Review Roundup: John Lithgow-Led THE MAGISTRATE

Review Roundup: John Lithgow-Led THE MAGISTRATE

John Lithgow stars in the title role opposite Nancy Carroll in The National Theatre revival of Arthur Wing Pinero's The Magistrate at the NT Oliver.

With his louche air and a developed taste for smoking, gambling, port and women, it’s hard to believe Cis Farringdon is only fourteen. And that’s because he isn’t. Agatha, his mother, lopped five years from her true age and his when she married the amiable Posket. 

What did the critics think? Read on to find out...

Quentin Letts, The Daily Mail: With John Lithgow as Magistrate Posket, his composure unravelling like a ball of wool, and the marvellous Nancy Carroll as his growly tigress of a spouse, this show has a strong cast. It is young Joshua McGuire who sends it cascading into farcical anarchy, however...Add Mr Whippy hairdos, sets with a cardboard-cutout feel, some glamour from Christina Cole as Agatha’s sister, a bristling colonel from Jonathan Coy and a rattling pace, and you have a Victorian corker of a show.

Michael Billington, The GuardianKatrina Lindsay's set, opening up like the pages of a pop-up book, is gratuitously furnished with the headings Pinero gave each act such as "The Family Skeleton." But the play doesn't need such fussy titivation. I feel it also cramps the style of the actors. John Lithgow, the highly distinguished American stage and screen star, has to follow in the footsteps of Alistair Sim and Nigel Hawthorne as Mr Posket and he acquits himself well enough. But it still strikes me as a piece of odd casting since the role requires a peculiarly British sense of pompous dignity upended: I kept wondering what the great Arthur Lowe would have made of the part.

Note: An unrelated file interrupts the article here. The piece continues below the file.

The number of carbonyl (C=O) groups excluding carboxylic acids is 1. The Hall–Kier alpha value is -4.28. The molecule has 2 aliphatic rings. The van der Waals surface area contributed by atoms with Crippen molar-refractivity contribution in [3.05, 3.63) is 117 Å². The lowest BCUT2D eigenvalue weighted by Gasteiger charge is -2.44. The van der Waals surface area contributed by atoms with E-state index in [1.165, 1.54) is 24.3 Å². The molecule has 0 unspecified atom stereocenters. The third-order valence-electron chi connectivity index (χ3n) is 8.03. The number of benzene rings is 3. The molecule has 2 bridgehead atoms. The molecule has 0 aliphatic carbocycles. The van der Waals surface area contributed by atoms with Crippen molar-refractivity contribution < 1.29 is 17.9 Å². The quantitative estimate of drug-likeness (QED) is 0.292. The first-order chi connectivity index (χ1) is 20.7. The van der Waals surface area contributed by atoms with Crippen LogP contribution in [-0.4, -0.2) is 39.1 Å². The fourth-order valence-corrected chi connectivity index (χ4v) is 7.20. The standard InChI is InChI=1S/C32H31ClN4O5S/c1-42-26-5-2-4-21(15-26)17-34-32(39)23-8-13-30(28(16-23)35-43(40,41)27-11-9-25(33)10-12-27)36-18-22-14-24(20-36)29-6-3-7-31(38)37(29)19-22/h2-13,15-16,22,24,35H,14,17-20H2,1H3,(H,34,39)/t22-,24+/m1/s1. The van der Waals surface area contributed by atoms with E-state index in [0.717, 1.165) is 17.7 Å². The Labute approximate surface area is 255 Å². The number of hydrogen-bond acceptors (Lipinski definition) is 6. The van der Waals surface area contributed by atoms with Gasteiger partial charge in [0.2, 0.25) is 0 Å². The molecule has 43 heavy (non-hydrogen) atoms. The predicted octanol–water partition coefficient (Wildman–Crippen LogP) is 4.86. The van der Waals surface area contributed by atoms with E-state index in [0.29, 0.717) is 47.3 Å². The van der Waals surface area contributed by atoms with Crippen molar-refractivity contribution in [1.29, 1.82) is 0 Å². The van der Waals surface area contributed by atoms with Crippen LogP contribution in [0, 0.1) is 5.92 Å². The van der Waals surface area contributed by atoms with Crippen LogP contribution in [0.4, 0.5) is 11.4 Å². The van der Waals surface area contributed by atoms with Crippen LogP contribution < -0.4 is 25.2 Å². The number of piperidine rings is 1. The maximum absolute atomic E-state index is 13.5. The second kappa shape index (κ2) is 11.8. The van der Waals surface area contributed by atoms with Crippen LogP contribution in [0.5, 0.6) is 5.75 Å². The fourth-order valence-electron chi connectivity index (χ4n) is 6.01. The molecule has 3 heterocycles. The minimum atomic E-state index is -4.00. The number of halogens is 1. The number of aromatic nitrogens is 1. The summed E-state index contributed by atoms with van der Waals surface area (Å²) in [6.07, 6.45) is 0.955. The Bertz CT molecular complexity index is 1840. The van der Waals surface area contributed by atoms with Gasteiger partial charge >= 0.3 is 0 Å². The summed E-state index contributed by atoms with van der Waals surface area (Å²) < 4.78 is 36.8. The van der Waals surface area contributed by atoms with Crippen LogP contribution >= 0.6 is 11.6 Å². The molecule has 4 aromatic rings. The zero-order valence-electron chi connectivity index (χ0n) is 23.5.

Charles Spencer, The Telegraph: Pinero’s venerable farce The Magistrate (1885) is this year’s Christmas treat at the NT, and it isn’t quite the yuletide gift one was hoping for...It all feels a little tame and rather desperately Sheader tries to gee it along with Gilbert and Sullivan like songs between scenes, performed by a chorus of tiresomely zany dandies. It also seems perverse to cast the American actor John Lithgow as the very English magistrate. He isn’t quite able to disguise his transatlantic twang and though undoubtedly amiable, he is never side-splittingly funny.

Henry Hitchings, The Standard: The Magistrate is The National Theatre’s big Christmas show, and it’s a spirited but mostly genial farce. Timothy Sheader’s broad production introduces musical elements (a strength of the Open Air Theatre in Regent’s Park, which he runs): pseudo-Victorian interludes with lyrics by Richard Stilgoe. These slow proceedings down.  It’s the performances that ensure the show’s appeal. Lithgow does a good job of making Posket charmingly earnest. Nancy Carroll savours the absurdities of Agatha’s deceit — and also, along with Christina Cole as her sister Charlotte, adds more than a touch of glamour.

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